From left: Harvard Divinity graduate Nestor Pimienta, Rabbi Victor Reinstein of Nehar Shalom Community Synagogue, the Rev. Ray Hammond, and the Rev. Kathleen O’Keefe Reed, at University Lutheran Church, represent groups supporting two sanctuary efforts.
From left: Harvard Divinity graduate Nestor Pimienta, Rabbi Victor Reinstein of Nehar Shalom Community Synagogue, the Rev. Ray Hammond, and the Rev. Kathleen O’Keefe Reed, at University Lutheran Church, represent groups supporting two sanctuary efforts.
Aram Boghosian for the Boston Globe

THE PROTECTORS

Churches offer sanctuary to immigrants facing deportation

Two Boston-area congregations and their supporters have chosen to provide shelter to a woman from Ecuador and her children, and a man from El Salvador.

An estimated 11 million undocumented immigrants duck in and out of the shadows in the United States, a number whose magnitude can muddy the roiling national debate over immigration. Compared with such a massive number, what are one or two people?

For two pastors in Greater Boston, they are everything.

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Aided by the Rev. Kathleen O’Keefe Reed in Cambridge and the Rev. Ray Hammond in Jamaica Plain, two fearful immigrants have found sanctuary from deportation in the aftermath of the Trump administration’s crackdown. Sheltering them is illegal and their constant care is daunting, but the pastors and a network of supporting congregations have pressed ahead. “We take a cue from many different Scriptures: You love your neighbors as yourself,” says Reed, who preaches at University Lutheran in Harvard Square.

In May, University Lutheran became the first church in the state in recent years to offer sanctuary to an undocumented immigrant, a 26-year-old woman from Ecuador, and her two small children. In September, Hammond’s congregation at Bethel AME began hosting a 33-year-old man from El Salvador. Across the country, about 30 churches have offered harbor to immigrants in similar circumstances.

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“These are the friends, the neighbors, the colleagues that we see all the time,” Hammond says. “People get scapegoated and stereotyped for political purposes to distract all of us from the real problems.”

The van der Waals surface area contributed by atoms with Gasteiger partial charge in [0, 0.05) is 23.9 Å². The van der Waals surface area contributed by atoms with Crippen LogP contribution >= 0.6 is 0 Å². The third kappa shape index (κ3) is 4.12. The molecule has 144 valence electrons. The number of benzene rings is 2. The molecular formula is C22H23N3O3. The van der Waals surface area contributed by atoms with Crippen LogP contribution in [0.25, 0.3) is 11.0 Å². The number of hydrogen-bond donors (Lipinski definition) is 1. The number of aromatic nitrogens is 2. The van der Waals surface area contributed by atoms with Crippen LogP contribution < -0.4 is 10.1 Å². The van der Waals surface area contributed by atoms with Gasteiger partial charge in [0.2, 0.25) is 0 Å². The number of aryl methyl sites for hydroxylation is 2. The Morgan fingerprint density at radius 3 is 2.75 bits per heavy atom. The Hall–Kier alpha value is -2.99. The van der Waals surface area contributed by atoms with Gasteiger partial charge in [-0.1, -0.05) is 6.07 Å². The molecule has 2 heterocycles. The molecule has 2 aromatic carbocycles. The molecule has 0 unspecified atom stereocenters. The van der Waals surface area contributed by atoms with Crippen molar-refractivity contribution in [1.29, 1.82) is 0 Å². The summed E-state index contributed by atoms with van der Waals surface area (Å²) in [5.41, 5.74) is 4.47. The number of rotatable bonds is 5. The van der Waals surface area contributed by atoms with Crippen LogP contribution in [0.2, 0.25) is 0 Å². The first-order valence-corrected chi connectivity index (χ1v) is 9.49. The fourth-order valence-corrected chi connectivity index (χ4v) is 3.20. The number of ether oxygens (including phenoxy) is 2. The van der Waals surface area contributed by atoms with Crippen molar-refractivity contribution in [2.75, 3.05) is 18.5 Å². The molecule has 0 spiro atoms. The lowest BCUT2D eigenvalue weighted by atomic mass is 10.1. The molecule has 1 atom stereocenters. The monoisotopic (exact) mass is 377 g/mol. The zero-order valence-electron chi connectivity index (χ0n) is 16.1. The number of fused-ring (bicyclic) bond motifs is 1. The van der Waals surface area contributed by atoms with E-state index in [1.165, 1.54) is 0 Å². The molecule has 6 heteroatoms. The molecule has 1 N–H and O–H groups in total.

The Ecuadorean woman lives with her children, ages 1 and 3, in former Sunday school rooms at University Lutheran, which has operated a homeless shelter for 35 years. She was arrested in 2012 after crossing from Mexico and has been ordered to leave, despite having received what she said are death threats at home. The Salvadoran man, who also has a deportation order, has been in the United States since 2005 and does not want to be removed from his five children, all of whom either have permanent legal status here or are protected from deportation under the Deferred Action for Childhood Arrivals (DACA) program, which was canceled in September but may be revived.

At University Lutheran, a sermon by Harvard Divinity School student Kristofer Rhude sparked discussion that led to a unanimous congregational vote to offer sanctuary. For Bethel AME, believed to be the first historically black congregation in the country to shelter an undocumented immigrant, the pews echoed with applause when Hammond made the announcement during a service.

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The churches are breaking the law, but federal agents nationally have been reluctant to remove undocumented people from places of worship. Still, it takes more than a bed and a blanket to provide sanctuary for immigrants afraid to venture outside. Instead, a small army of volunteers provides for their needs. Three churches and three synagogues support Bethel AME. At University Lutheran, help comes from the Cambridge Interfaith Sanctuary Coalition, composed of eight Christian congregations, two Jewish ones, and supporters at Harvard Divinity School.

Janine Carreiro, codirector of the Massachusetts Communities Action Network, which advocates for social justice, calls them “shining examples of what it means to be a person of faith in our time.”          

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